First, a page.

Berlinale 2022 - EFM
Industry Report: Gender Equality, Diversity and Inclusion
At the EFM, experts seek the benefits of equity data collection and inclusion policies
BERLINALE 2022: The panel shed light on the importance of these tools as a means to guarantee equal opportunities and the development of a fairer film industry
On 11 February, the European Film Market (10-17 February) hosted a panel titled “Monitoring Inclusion: New Pathways for Equity Data Collection,” moderated by the BFI’s Industry Inclusion executive Melanie Hoyes.
After a quick introduction, the floor was given to Diego Briceño, Programme Lead, Equity and Inclusion at the Canada Media Fund. Briceño explained that when he joined the fund, he asked on his first day about what was the current situation, but back then the only puzzling answer he received was: “We don’t know.” He thus realised that extensive research and data collection were urgently needed. During the live broadcast of the panel, he asked the audience to self-identify on an external website – a number of answers came in (for example, “mixed,” “European,” “cis-het,” “White,” etc.) and all of them were related to one or more aspects of one’s culture, religion, sexual orientation and citizenship. Following this brief interaction, he said that everyone applying to a programme organised by the fund is encouraged to self-identify. He stressed on the fact that it’s not something compulsory, but this allows many to benefit from specific incentives: “Knowing gives us a lot of strength and allows us to make objective decisions,” he said.
In a pre-recorded video, Adam Smith spoke about The Everyone Project, an innovative diversity measurement tool. “Our mission is to help everyone put their hands up and be counted. [...] We believe good diversity measurement must be easy and engaging with strong privacy, security and stakeholder support,” he explained. He said that the software collects sensitive personal information without sharing with the producers and illustrated how projects can be registered on the platform. To put it simply, the producers fill in drop-down menus with their cast and crew information, adding their contact details: “Once the project is verified, this information is used to invite cast and crew to participate in a short voluntary survey, and this typically takes 2 minutes.” The language and the available options are culturally-specific, varying from country to country. Currently, the participation rate ranges between 40-50%, a figure that has been defined as “very positive for an exercise of this type.” Answers are encrypted and encoded, so even the software’s holders cannot access an individual survey.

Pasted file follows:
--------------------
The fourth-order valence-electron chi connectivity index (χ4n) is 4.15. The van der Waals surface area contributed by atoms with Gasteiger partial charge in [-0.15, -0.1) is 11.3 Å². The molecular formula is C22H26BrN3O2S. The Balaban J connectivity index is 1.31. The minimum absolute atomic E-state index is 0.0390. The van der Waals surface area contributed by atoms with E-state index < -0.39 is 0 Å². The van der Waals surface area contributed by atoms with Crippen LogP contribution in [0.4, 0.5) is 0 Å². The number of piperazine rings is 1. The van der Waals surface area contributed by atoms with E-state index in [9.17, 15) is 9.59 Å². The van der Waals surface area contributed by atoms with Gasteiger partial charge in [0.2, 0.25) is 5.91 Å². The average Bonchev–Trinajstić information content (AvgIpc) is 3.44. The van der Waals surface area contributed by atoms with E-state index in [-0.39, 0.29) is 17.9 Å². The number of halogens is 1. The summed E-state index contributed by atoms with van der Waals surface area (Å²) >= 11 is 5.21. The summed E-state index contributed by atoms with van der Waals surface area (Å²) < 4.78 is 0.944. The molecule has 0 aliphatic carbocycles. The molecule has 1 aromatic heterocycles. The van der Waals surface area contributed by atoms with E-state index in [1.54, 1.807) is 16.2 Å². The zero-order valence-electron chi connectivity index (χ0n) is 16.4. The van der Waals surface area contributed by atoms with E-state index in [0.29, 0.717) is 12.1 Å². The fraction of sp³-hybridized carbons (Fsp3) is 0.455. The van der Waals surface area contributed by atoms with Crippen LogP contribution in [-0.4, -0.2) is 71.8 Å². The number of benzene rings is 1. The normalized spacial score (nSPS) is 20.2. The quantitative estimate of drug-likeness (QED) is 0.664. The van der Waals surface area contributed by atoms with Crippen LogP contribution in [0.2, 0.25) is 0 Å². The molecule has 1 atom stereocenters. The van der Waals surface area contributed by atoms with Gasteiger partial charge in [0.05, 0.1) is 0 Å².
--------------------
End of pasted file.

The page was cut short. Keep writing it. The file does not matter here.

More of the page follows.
Later, Joshua Kwesi Aikins, Senior Research Scientist for Germany’s Citizens For Europe, talked through his study titled “Policy-driven Strategies for Inclusion in Film Production and Funding.” In terms of pay gap in Germany, for example, one of his slides shows how it is wider in the directing and camera departments and how it increases further when it comes to ethnicity, gender and disabilities. He also talked about casting and creative powers and he said that even though the local film industry does not look “as diverse as German society,” many different categories are being represented. However, he pointed out that many are reluctant to openly talk about their true self – they don’t disclose their gender identity, for example, fearing negative repercussions – which implies that there is “an untapped potential” and many more efforts are required to reach true equality and inclusion. Interestingly, he also shared a slide outlining what measures are considered more effective to fight discrimination and promote diversity by German filmmakers. The survey shows that 97% of the respondents wish for “clear consequences for perpetrators,” 96% for “faster option for action in acute cases” and 94% for “nudity or nude scenes to be framed by binding appointments and rules established beforehand, in line with Directors UK’s guidelines 'Directing Nudity and Simulated Sex.'"
Finally, Mike Musante and Leo Matchett, respectively co-founder and CEO of Decentralized Pictures, spoke about how their non-profit fund addresses the lack of diversity and inclusion by focusing on the support provided to up-and-coming filmmakers. The premise is that the source of these issues is the result of centralised decision-making practices in the industry - “typically Hollywood” - resulting in a heavily hierarchical, patriarchal system wherein one’s success is often determined by how close that person is to powerful people and money. Decentralised Pictures is an ecosystem where, through blockchain technology, the large world of film enthusiasts can affect said funding decisions, giving access to financing and resources to those who deserve it and nurturing a new, more diverse generation of artists.
Did you enjoy reading this article? Please subscribe to our newsletter to receive more stories like this directly in your inbox.